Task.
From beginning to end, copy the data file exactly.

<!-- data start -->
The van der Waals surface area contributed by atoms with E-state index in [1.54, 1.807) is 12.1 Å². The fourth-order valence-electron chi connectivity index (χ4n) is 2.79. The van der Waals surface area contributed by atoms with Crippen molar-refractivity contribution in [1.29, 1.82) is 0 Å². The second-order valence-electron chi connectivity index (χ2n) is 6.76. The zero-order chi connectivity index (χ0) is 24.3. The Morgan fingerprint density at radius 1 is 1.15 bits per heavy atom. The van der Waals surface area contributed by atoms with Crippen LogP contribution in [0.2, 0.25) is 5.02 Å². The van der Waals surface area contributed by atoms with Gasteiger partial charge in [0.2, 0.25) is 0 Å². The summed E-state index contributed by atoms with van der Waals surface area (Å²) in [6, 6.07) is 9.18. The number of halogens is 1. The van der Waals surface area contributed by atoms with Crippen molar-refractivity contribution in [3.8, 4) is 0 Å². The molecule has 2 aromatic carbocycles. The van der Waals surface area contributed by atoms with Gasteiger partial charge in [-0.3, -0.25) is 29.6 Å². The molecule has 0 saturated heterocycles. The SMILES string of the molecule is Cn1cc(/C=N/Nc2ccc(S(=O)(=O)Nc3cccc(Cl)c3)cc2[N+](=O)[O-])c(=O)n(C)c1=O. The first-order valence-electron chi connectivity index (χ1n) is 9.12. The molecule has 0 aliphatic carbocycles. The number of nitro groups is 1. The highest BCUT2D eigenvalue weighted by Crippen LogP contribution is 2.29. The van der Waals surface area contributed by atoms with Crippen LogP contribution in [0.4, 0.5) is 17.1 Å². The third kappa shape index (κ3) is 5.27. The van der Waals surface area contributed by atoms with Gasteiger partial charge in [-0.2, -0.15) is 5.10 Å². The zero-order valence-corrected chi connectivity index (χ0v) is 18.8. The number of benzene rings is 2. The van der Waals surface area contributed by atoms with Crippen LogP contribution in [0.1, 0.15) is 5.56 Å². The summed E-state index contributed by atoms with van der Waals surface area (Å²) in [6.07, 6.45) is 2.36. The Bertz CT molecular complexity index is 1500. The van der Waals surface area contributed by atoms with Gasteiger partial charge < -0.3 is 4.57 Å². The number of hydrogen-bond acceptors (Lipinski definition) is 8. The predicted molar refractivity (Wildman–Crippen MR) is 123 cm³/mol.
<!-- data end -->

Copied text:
The van der Waals surface area contributed by atoms with E-state index in [1.54, 1.807) is 12.1 Å². The fourth-order valence-electron chi connectivity index (χ4n) is 2.79. The van der Waals surface area contributed by atoms with Crippen molar-refractivity contribution in [1.29, 1.82) is 0 Å². The second-order valence-electron chi connectivity index (χ2n) is 6.76. The zero-order chi connectivity index (χ0) is 24.3. The Morgan fingerprint density at radius 1 is 1.15 bits per heavy atom. The van der Waals surface area contributed by atoms with Crippen LogP contribution in [0.2, 0.25) is 5.02 Å². The van der Waals surface area contributed by atoms with Gasteiger partial charge in [0.2, 0.25) is 0 Å². The summed E-state index contributed by atoms with van der Waals surface area (Å²) in [6, 6.07) is 9.18. The number of halogens is 1. The van der Waals surface area contributed by atoms with Crippen molar-refractivity contribution in [3.8, 4) is 0 Å². The molecule has 2 aromatic carbocycles. The van der Waals surface area contributed by atoms with Gasteiger partial charge in [-0.3, -0.25) is 29.6 Å². The molecule has 0 saturated heterocycles. The SMILES string of the molecule is Cn1cc(/C=N/Nc2ccc(S(=O)(=O)Nc3cccc(Cl)c3)cc2[N+](=O)[O-])c(=O)n(C)c1=O. The first-order valence-electron chi connectivity index (χ1n) is 9.12. The molecule has 0 aliphatic carbocycles. The number of nitro groups is 1. The highest BCUT2D eigenvalue weighted by Crippen LogP contribution is 2.29. The van der Waals surface area contributed by atoms with Crippen LogP contribution in [0.4, 0.5) is 17.1 Å². The third kappa shape index (κ3) is 5.27. The van der Waals surface area contributed by atoms with Gasteiger partial charge in [-0.2, -0.15) is 5.10 Å². The zero-order valence-corrected chi connectivity index (χ0v) is 18.8. The number of benzene rings is 2. The van der Waals surface area contributed by atoms with Crippen LogP contribution in [0.1, 0.15) is 5.56 Å². The summed E-state index contributed by atoms with van der Waals surface area (Å²) in [6.07, 6.45) is 2.36. The Bertz CT molecular complexity index is 1500. The van der Waals surface area contributed by atoms with Gasteiger partial charge < -0.3 is 4.57 Å². The number of hydrogen-bond acceptors (Lipinski definition) is 8. The predicted molar refractivity (Wildman–Crippen MR) is 123 cm³/mol.